Wednesday, September 8, 2010

Homemade Fig Newtons

Sticking with the theme of the week, I made some Fig Newtons. I'm sure they're still loaded with sugar and all sorts of crap, but by not being coated in a layer of chocolate, they always seemed like the healthy alternative. I was kind of a weird kid and actually loved Fig Newtons growing up.



The dough for these cookies is very good. When they first come out of the oven, they're a bit crispy, but the next day they're nice and soft. I felt that my cookies were a bit doughy and I would have liked the figgy filling to shine a bit more. If I made these again, I'd make less dough for the same amount of filling. I've those thoughts in the recipe below. If anyone makes these, let me know what you think of the ratio.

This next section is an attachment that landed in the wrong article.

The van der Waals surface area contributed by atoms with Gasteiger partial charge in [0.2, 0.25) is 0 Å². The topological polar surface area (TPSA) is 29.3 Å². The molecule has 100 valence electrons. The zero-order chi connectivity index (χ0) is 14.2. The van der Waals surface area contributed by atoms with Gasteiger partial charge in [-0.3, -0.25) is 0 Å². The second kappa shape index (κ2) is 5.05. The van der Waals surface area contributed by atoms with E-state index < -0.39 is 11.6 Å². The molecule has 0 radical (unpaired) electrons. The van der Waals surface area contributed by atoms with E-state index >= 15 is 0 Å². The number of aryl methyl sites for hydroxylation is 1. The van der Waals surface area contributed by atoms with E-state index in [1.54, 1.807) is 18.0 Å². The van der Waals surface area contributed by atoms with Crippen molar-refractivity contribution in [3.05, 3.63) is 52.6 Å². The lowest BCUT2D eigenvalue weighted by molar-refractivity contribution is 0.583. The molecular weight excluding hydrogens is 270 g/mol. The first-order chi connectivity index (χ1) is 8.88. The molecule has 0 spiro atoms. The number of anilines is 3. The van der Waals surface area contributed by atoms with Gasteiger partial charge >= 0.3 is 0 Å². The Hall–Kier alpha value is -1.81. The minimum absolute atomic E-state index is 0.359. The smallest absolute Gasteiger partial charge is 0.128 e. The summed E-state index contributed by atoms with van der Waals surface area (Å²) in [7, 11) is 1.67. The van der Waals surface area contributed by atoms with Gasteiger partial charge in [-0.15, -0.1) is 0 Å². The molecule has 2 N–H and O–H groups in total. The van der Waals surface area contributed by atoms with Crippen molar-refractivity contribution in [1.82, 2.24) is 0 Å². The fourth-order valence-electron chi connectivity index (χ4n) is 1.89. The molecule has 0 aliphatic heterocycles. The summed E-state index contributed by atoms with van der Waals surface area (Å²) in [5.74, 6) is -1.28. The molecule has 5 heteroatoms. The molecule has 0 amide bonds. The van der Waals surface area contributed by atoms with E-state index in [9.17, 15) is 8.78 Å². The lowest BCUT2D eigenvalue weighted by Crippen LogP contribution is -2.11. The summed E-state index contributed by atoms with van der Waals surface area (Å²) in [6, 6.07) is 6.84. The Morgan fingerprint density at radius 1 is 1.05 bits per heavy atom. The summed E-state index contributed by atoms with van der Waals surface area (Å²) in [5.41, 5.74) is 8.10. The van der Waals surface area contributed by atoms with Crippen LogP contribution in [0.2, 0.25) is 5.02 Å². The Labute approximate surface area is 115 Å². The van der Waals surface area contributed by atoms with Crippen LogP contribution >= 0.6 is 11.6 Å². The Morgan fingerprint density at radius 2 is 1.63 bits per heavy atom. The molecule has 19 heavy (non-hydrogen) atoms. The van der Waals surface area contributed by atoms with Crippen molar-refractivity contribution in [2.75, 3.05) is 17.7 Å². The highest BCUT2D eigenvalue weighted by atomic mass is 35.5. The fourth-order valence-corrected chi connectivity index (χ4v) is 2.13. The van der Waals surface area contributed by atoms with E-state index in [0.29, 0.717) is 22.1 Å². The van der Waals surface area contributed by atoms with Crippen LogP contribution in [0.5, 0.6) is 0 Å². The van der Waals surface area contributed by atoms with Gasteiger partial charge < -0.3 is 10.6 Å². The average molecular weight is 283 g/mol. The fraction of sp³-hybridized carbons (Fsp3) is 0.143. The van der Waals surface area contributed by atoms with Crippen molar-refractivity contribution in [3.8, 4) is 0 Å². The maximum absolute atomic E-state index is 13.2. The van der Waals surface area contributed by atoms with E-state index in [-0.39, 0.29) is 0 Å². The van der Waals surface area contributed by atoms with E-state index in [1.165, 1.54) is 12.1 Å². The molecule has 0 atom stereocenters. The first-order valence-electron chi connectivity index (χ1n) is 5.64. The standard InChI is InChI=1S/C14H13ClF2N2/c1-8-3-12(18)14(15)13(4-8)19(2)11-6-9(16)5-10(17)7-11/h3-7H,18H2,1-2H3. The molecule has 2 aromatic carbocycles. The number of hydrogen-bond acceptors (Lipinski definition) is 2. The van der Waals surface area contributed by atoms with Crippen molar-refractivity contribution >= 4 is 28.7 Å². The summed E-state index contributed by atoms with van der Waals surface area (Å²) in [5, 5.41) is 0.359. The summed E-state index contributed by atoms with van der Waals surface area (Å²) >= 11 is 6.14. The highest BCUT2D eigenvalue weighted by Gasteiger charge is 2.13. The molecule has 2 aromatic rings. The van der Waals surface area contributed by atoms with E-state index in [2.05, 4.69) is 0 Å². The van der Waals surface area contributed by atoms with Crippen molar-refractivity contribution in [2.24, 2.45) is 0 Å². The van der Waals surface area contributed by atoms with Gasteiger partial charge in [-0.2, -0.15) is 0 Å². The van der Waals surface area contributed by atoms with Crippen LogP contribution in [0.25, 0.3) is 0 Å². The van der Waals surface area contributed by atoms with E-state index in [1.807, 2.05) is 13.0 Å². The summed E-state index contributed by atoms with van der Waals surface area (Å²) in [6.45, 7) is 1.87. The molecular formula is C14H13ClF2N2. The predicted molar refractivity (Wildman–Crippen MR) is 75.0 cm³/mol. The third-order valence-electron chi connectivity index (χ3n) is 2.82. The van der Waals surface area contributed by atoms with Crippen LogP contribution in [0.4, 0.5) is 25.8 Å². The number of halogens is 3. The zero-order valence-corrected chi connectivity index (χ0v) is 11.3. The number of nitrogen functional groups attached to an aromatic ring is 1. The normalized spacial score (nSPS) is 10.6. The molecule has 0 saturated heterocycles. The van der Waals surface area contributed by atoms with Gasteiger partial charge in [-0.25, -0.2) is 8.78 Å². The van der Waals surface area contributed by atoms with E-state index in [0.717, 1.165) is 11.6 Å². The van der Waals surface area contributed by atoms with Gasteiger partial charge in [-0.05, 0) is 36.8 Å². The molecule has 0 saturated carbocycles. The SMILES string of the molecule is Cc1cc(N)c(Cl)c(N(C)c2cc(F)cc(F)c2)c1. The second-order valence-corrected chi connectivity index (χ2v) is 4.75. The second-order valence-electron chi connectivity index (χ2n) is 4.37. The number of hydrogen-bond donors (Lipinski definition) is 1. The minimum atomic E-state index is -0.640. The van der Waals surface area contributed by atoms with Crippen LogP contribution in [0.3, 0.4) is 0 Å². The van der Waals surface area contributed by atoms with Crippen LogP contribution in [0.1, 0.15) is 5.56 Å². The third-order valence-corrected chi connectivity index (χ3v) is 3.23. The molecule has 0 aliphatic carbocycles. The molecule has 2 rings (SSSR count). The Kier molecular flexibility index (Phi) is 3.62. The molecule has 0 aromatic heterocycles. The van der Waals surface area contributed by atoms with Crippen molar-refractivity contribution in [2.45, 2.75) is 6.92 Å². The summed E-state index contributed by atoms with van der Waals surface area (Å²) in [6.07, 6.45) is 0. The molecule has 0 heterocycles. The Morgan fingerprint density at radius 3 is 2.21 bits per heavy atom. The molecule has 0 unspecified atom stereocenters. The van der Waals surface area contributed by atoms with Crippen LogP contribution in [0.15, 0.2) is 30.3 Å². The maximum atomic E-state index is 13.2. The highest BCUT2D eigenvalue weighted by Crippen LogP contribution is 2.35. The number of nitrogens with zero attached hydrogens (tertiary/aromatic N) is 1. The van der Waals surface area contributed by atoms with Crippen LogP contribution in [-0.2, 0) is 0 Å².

When I was buying the figs, I asked the employee at Trader Joe's what the difference between the black and green ones was (I didn't even know there were different colors of figs until then!). He told me the black ones were sweeter. I had no idea which would be better for this recipe, so I used 1 lb of green and 1 lb of black figs. Feel free to use whatever you have on hand.

Fig Newtons - Dough from The Boastful Baker, Filling from Big City, Little Kitchen - makes ~40
Printable Recipe
Dough
1 stick unsalted butter, softened
1/2 cup sugar
1/2 teaspoon grated lemon or orange zest
1 large egg white
1/2 teaspoon vanilla extract
1 1/2 cups all-purpose flour

Filling
2 lbs fresh figs
1/4 cup sugar
Juice of half a lemon

Make the dough
Cream together the butter, sugar and zest in the bowl of a stand mixer fitted with the paddle attachment, for 2-3 minutes on medium speed. Scrape down the bowl and paddle.

Add the egg white and vanilla and beat in. Scrape down the bowl and paddle again.

Add the flour and beat on low speed until the dough comes together.

Wrap in plastic wrap and refrigerate for 2 hours or overnight.

Make the filling